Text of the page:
Building your first network stack; what to expect
What does it take to build a stack? Since we believe that the best way to learn is from each other, our Itility stack engineer community has begun building its own stack. This is a great opportunity for hands-on learning and practical experimentation. In this series of blog articles, you can read all about the issues we encounter and the tests we conduct on the stack.
Designing and building
The entire process begins with some important choices. Do we want to host the infra services such as DNS and authentication for the stack in the cloud or on the stack itself? Do we want to make use of services that are already available within Itility (e.g. AD) or should we develop those ourselves? Do we need LDAP and when do we want the stack to be humming along? For now, everyone agrees that on-premise and in-house development is best, because that makes us less dependent on others. We can always migrate to the cloud at a later stage.
Four servers and two switches are yearning to be unpacked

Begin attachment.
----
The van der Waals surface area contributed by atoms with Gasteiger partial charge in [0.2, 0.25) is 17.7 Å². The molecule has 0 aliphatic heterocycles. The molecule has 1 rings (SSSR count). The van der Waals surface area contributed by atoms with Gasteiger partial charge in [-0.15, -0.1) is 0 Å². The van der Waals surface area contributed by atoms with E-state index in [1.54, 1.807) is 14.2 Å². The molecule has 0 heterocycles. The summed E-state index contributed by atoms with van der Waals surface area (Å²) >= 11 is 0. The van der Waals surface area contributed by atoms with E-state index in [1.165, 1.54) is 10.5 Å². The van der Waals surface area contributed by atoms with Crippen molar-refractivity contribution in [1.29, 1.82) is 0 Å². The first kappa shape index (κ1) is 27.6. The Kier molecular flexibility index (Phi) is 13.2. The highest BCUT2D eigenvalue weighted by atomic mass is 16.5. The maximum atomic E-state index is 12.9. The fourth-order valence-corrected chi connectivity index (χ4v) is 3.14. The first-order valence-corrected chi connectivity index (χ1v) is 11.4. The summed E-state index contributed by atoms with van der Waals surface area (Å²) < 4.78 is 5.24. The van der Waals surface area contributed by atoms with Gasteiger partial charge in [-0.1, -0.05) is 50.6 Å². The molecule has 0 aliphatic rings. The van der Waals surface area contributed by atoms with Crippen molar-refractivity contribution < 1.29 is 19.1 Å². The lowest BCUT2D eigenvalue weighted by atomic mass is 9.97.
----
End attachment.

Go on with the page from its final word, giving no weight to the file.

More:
The group splits up into teams of builders and designers. The builders get a stack of boxes and an empty server rack. Four servers and two switches are yearning to be unpacked – or is it the other way around? It doesn’t take long before one of the servers has been opened up, so the team can admire its internal workings. Meanwhile, the other team is working on the stack’s conceptual design. How should we structure the stack? What apps should run on it? How are the switches, servers and firewall connected? Which VLANs do we need and how large will the networks be?
Before long, the whiteboard contains a list of OOB, MGMT, VMOTION, VSAN and SERVERLAN. The firewall zones are divided into four segments: Internet, Infra, Core and Apps.
There is a discussion about speed versus usability
The first success
Over an enjoyable constructive discussion, the schematic steadily progresses. There is a constant choice to be made between the speed of implementation in the stack and the ease of using the planned applications. And last but not least the VPN layer is added to the VLAN overview. It is a little painful to admit that the addresses on the whiteboard are no longer in the right order, but never mind, the basic design is sound.
The builders note that this is starting to look like a real project. The power supply for the server room has not been connected yet. The screws for the server rack, which are usually found somewhere in a data center, are nowhere to be found. Luckily, some power cables and a few screws are discovered in a storage room somewhere at HQ. After plough through the Chinese manuals, installing the screws and determining what is up and down, it is time to bring on the noise and light. The next step is specifying the design and the shopping list, in which system names, ports and IP-addresses.